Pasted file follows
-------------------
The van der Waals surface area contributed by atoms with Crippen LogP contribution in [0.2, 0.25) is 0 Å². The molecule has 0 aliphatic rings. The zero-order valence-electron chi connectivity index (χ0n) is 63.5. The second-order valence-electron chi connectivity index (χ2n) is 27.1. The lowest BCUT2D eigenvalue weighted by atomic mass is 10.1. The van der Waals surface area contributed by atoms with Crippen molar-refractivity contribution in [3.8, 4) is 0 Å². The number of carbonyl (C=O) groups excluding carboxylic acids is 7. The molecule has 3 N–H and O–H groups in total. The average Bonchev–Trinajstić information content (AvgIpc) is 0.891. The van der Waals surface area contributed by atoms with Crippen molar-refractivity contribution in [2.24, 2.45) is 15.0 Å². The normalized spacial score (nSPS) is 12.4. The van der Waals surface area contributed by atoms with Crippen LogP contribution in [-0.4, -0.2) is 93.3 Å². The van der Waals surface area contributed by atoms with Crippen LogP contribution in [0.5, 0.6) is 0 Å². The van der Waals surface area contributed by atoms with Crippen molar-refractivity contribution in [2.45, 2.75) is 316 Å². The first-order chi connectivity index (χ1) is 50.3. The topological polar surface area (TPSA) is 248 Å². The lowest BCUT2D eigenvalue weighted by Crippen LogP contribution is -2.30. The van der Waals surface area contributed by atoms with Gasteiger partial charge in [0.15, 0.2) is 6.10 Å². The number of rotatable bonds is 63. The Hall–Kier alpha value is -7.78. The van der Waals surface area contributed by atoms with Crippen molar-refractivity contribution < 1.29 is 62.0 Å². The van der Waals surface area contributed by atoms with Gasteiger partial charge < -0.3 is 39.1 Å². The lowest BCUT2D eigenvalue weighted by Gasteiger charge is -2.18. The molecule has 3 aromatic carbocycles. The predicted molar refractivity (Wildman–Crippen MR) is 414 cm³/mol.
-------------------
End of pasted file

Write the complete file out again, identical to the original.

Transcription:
The van der Waals surface area contributed by atoms with Crippen LogP contribution in [0.2, 0.25) is 0 Å². The molecule has 0 aliphatic rings. The zero-order valence-electron chi connectivity index (χ0n) is 63.5. The second-order valence-electron chi connectivity index (χ2n) is 27.1. The lowest BCUT2D eigenvalue weighted by atomic mass is 10.1. The van der Waals surface area contributed by atoms with Crippen molar-refractivity contribution in [3.8, 4) is 0 Å². The number of carbonyl (C=O) groups excluding carboxylic acids is 7. The molecule has 3 N–H and O–H groups in total. The average Bonchev–Trinajstić information content (AvgIpc) is 0.891. The van der Waals surface area contributed by atoms with Crippen molar-refractivity contribution in [2.24, 2.45) is 15.0 Å². The normalized spacial score (nSPS) is 12.4. The van der Waals surface area contributed by atoms with Crippen LogP contribution in [-0.4, -0.2) is 93.3 Å². The van der Waals surface area contributed by atoms with Crippen LogP contribution in [0.5, 0.6) is 0 Å². The van der Waals surface area contributed by atoms with Crippen molar-refractivity contribution in [2.45, 2.75) is 316 Å². The first-order chi connectivity index (χ1) is 50.3. The topological polar surface area (TPSA) is 248 Å². The lowest BCUT2D eigenvalue weighted by Crippen LogP contribution is -2.30. The van der Waals surface area contributed by atoms with Gasteiger partial charge in [0.15, 0.2) is 6.10 Å². The number of rotatable bonds is 63. The Hall–Kier alpha value is -7.78. The van der Waals surface area contributed by atoms with Crippen molar-refractivity contribution < 1.29 is 62.0 Å². The van der Waals surface area contributed by atoms with Gasteiger partial charge < -0.3 is 39.1 Å². The lowest BCUT2D eigenvalue weighted by Gasteiger charge is -2.18. The molecule has 3 aromatic carbocycles. The predicted molar refractivity (Wildman–Crippen MR) is 414 cm³/mol.